Hi-Way 26 OutdoorFrom 1962 to 1967,110 Mr. Lalor was also responsible for Hi-Way 26 Outdoor, Janesville first new theater since the Jeffris.
Located on Milton Avenue (Highway 26) just west of the Highway 14 intersection, about where Woodman's is today, it opened on June 21, 1949, a Tuesday and summer solstice for the Northern Hemisphere.111
Perhaps Ted Karatz, president of Badger Outdoor Theatres Company, Hi-Way 26's owner or one of his employees knew the astronomical significance. But it meant true darkness and showtime would arrive the latest of any day of the year. The Gazette article about the opening states the drive-in was "...a mile north of the city." 112
Mid-City OutdoorNot quite a year later, on Saturday, May 6, 1950, its cross-county rival, the Mid-City Outdoor Theater, opened between Beloit and Janesville, on Highway 51 near Townline Road.
It was operated by Standard Theaters of Milwaukee, developer of the unusual 41 Twin at 7701 South 27th Street in Franklin, which is two suburbs south of the Milwaukee city limits; the 41 Twin had unusual, back-to-back screens. 113
I spent many happy hours at both outdoors, first as a grade schooler taken mainly by my oldest brother Forry, a paraplegic, who found it difficult to attend regular theaters, and later as a teenager with a driver's license and a date. It was great fun!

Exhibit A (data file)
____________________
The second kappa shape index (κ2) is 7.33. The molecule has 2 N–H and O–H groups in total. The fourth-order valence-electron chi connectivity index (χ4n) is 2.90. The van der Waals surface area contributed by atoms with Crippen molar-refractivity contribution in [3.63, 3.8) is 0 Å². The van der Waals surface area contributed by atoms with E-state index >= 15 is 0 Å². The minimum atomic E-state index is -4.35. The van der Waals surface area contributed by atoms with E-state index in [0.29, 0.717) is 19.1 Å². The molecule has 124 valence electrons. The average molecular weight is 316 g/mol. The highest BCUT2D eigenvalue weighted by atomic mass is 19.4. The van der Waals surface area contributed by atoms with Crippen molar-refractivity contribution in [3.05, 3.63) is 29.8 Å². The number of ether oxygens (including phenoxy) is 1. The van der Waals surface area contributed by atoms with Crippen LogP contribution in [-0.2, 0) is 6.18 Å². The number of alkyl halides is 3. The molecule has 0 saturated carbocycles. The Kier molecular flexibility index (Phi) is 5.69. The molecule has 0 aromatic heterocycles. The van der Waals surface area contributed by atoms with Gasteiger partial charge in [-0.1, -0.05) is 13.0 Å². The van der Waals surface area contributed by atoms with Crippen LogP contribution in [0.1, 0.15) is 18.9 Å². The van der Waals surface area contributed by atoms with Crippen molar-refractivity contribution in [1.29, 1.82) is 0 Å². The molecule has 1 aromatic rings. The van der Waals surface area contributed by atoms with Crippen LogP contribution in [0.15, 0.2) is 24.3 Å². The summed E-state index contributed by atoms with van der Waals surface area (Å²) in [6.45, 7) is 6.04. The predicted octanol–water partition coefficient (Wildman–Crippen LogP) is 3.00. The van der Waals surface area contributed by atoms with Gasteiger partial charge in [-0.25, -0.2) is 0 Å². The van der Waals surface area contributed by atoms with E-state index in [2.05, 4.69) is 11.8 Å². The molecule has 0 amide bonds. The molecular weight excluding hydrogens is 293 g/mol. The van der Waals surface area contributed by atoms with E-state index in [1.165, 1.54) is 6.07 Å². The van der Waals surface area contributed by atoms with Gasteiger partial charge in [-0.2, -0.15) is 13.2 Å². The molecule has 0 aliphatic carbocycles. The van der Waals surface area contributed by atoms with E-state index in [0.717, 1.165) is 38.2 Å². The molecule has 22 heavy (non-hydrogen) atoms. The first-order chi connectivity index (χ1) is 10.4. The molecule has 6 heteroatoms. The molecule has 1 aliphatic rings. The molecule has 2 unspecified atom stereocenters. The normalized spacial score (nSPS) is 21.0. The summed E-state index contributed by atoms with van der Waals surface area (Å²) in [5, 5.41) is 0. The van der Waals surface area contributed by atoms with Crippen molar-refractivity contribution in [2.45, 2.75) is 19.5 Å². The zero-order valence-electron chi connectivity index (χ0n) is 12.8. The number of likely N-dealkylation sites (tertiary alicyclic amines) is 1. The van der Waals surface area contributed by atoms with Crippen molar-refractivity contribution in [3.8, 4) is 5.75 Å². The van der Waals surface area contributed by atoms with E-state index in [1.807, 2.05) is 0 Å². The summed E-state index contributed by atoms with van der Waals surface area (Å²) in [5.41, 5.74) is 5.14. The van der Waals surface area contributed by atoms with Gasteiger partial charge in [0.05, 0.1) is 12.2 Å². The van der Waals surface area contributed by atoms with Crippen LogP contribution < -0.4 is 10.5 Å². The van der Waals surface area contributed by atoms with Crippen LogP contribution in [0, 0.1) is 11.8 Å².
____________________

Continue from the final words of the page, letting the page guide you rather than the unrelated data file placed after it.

Wild In The StreetsThe most memorable movie I saw at the Hi-Way 26 was 1968's Wild In The Streets, a youthquake-Now-Generation epic heavily influenced by what was called the Generation Gap and produced long before the term Baby Boomer gained everyday meaning and currency.
Although it didn't coin the phrase, "Don't trust anyone over thirty," Wild In The Streets etched it into fictional stone. It is set in a time when the voting age is 15 and mandatory retirement occurred at—what else?—30.114
It all made sense at the time.
Hi-Way 26 Outdoor, 1956. Screen is toward the 14-26 inter-
section; the dark square in the center of the parking area
is the concession stand-projection booth. Cropped 1956
United States Department of Agriculture aerial.
Thanks to the Robinson Map Library, UW
Department of Geography, Madison.
Hi-Way 26 Outdoor circa 1960s given what appears to be a Chevrolet or GMC
Suburban from that decade parked outside the concession-stand-projection-
booth. Found online, photographer unknown, but it's reasonable
to think he or she arrived in the vehicle. Probably I parked
at a number of the speaker stands visible in the image.
Click for larger image.
Janesville theater manager Mr. Lalor.
Babies who attended the opening and enjoyed a
bottle in the car while the movie unreeled
are now just a little older than me.
Just six years after it opened, Mid-City
Outdoor was remodeled. See below.